Lørdag 23.10.2021 - Uke 42


The deep sea is enigmatic and full of resources. New Trond Mohn Foundation contributions to the Center for Deep Sea Research can give us new knowledge about the geology, biology, history, processes and resources in the Arctic Ocean.

pedersenCentre director Rolf Birger Pedersen. Photo: UiB

- The work we carry out includes both basic research and applied research. Marine mineral resources have been proven in the Norwegian Sea, including metals that may be important for electrification, and which several industrial players are working to extract, says Rolf Birger Pedersen, head of the Center for Deep Sea Research at the University of Bergen (UiB). 

The center was founded this year as a result of a generous contribution from the Trond Mohn Foundation (NOK 16 million over 5 years). 

However, the competence and work has taken place at UiB over many years through K.G. Jebsen Center for Deep Sea Research (2017 - 2021) and Center for Outstanding Research in Geobiology (2007 - 2017). 

This research has made a pioneering contribution to the exploration of Norwegian deep-sea areas, and the first expedition was carried out in 1998. 

Since then, more advanced research infrastructure has been built up, and the center currently has, among other things, a remote-controlled submarine (ROV) that can operate down to a depth of 6,000 meters. 

- The support from the Trond Mohn Foundation makes it possible, among other things, to carry out cruises and use the best available technology for planned expeditions in the Arctic Ocean. The Arctic Ocean, and the deep seas in general, are full of resources, including metal deep sea minerals. 

During the NCS Deep Sea Minerals conference on October 20 and 21, Pedersen will give a key note presentation during the session «Formation and Distribution of Minerals in the Norwegian Sea».

 Click here for program and registration 

With the support of the Trond Mohn Foundation, the center is now ready to continue its research in extreme environments, such as at a depth of 5,000 meters under the drift ice in the Arctic Ocean.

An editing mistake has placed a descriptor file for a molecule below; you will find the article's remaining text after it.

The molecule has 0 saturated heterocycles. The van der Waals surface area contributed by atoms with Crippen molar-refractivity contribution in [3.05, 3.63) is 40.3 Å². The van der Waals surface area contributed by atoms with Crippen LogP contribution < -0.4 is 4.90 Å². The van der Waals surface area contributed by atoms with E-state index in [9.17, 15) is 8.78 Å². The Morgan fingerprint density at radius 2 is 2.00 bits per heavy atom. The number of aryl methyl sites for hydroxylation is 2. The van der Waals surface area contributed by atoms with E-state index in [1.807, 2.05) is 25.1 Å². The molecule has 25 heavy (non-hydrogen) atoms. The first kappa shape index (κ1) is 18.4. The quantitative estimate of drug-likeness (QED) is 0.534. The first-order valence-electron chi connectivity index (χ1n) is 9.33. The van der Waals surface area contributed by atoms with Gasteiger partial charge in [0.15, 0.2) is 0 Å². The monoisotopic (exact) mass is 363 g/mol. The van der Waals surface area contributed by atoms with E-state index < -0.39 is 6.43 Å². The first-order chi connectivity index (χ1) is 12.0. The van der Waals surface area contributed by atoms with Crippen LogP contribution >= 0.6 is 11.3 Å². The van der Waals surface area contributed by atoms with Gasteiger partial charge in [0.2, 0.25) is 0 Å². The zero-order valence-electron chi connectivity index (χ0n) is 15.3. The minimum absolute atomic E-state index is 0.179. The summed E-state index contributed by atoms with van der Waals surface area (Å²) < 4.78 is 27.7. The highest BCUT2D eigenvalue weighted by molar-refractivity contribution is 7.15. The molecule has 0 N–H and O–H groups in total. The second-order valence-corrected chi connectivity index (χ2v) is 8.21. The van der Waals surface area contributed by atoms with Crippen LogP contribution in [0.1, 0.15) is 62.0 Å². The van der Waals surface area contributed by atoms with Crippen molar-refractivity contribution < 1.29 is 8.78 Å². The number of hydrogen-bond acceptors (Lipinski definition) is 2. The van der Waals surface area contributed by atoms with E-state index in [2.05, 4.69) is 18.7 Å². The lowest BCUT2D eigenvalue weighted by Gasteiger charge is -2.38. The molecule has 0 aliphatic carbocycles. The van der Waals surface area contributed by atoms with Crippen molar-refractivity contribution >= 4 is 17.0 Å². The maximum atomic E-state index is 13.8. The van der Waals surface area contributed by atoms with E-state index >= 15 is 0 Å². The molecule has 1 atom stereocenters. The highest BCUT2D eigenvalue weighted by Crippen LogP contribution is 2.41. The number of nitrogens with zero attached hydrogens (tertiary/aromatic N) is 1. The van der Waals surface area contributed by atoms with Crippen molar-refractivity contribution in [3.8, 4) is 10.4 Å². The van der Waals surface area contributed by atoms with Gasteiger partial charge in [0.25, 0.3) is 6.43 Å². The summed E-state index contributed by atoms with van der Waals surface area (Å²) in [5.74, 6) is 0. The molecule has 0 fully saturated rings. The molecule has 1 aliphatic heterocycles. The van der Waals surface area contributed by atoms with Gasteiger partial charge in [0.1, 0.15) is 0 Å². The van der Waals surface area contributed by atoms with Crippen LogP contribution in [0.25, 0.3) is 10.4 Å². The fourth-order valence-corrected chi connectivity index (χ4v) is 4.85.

- We have a goal of understanding the geological development and climate history of the Arctic Ocean and how geological and biological processes in the deep sea affect the marine environment, says Pedersen. 

ChimneyActive chimney at the Soria Moria vent field east of Jan Mayen. Photo: UiB / Centre for geobiology

Massive volumes transported

Using advanced new marine technology, the center will also monitor volcanic and geothermal areas in the Norwegian Sea to measure the outflow of hot water circulating along cracks and cavities in the bedrock.  

In the world's oceans, 100 billion cubic meters of seawater are transported daily in and out of the volcanic seabed, but we know very little about what regulates this transport.  

This water circulation leads, among other things, to CO2 being bound to minerals under the seabed, and it leads to the formation of marine mineral deposits on the seabed.  

The water circulation supplies important nutrients to the oceans and forms the basis for much of the biological diversity found in the deep oceans.



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